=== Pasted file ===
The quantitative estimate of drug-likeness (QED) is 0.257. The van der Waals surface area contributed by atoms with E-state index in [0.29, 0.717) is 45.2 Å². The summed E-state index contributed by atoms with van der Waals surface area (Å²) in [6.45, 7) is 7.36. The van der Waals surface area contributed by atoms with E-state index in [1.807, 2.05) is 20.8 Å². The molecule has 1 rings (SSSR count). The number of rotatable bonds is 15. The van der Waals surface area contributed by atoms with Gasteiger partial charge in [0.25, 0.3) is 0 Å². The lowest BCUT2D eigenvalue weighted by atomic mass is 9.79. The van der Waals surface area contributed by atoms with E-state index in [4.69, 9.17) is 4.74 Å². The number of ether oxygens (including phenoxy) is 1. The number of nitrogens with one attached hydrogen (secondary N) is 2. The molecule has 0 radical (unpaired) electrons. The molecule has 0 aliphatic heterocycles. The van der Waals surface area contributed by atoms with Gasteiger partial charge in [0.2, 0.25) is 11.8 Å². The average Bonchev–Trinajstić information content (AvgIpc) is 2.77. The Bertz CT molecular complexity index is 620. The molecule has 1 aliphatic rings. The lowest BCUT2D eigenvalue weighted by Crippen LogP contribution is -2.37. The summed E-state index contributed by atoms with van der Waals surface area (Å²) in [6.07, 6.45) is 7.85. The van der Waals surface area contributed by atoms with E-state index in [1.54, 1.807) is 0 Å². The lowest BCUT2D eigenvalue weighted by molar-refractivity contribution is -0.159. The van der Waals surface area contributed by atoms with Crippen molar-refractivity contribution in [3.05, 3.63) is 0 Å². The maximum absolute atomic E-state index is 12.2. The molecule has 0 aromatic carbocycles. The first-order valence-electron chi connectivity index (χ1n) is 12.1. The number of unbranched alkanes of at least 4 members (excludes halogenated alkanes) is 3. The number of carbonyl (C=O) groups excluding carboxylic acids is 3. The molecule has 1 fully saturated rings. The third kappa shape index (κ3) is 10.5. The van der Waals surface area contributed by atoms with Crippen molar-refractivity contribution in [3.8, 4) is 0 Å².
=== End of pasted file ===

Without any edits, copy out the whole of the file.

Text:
The quantitative estimate of drug-likeness (QED) is 0.257. The van der Waals surface area contributed by atoms with E-state index in [0.29, 0.717) is 45.2 Å². The summed E-state index contributed by atoms with van der Waals surface area (Å²) in [6.45, 7) is 7.36. The van der Waals surface area contributed by atoms with E-state index in [1.807, 2.05) is 20.8 Å². The molecule has 1 rings (SSSR count). The number of rotatable bonds is 15. The van der Waals surface area contributed by atoms with Gasteiger partial charge in [0.25, 0.3) is 0 Å². The lowest BCUT2D eigenvalue weighted by atomic mass is 9.79. The van der Waals surface area contributed by atoms with E-state index in [4.69, 9.17) is 4.74 Å². The number of ether oxygens (including phenoxy) is 1. The number of nitrogens with one attached hydrogen (secondary N) is 2. The molecule has 0 radical (unpaired) electrons. The molecule has 0 aliphatic heterocycles. The van der Waals surface area contributed by atoms with Gasteiger partial charge in [0.2, 0.25) is 11.8 Å². The average Bonchev–Trinajstić information content (AvgIpc) is 2.77. The Bertz CT molecular complexity index is 620. The molecule has 1 aliphatic rings. The lowest BCUT2D eigenvalue weighted by Crippen LogP contribution is -2.37. The summed E-state index contributed by atoms with van der Waals surface area (Å²) in [6.07, 6.45) is 7.85. The van der Waals surface area contributed by atoms with E-state index in [1.54, 1.807) is 0 Å². The lowest BCUT2D eigenvalue weighted by molar-refractivity contribution is -0.159. The van der Waals surface area contributed by atoms with Crippen molar-refractivity contribution in [3.05, 3.63) is 0 Å². The maximum absolute atomic E-state index is 12.2. The molecule has 0 aromatic carbocycles. The first-order valence-electron chi connectivity index (χ1n) is 12.1. The number of unbranched alkanes of at least 4 members (excludes halogenated alkanes) is 3. The number of carbonyl (C=O) groups excluding carboxylic acids is 3. The molecule has 1 fully saturated rings. The third kappa shape index (κ3) is 10.5. The van der Waals surface area contributed by atoms with Crippen molar-refractivity contribution in [3.8, 4) is 0 Å².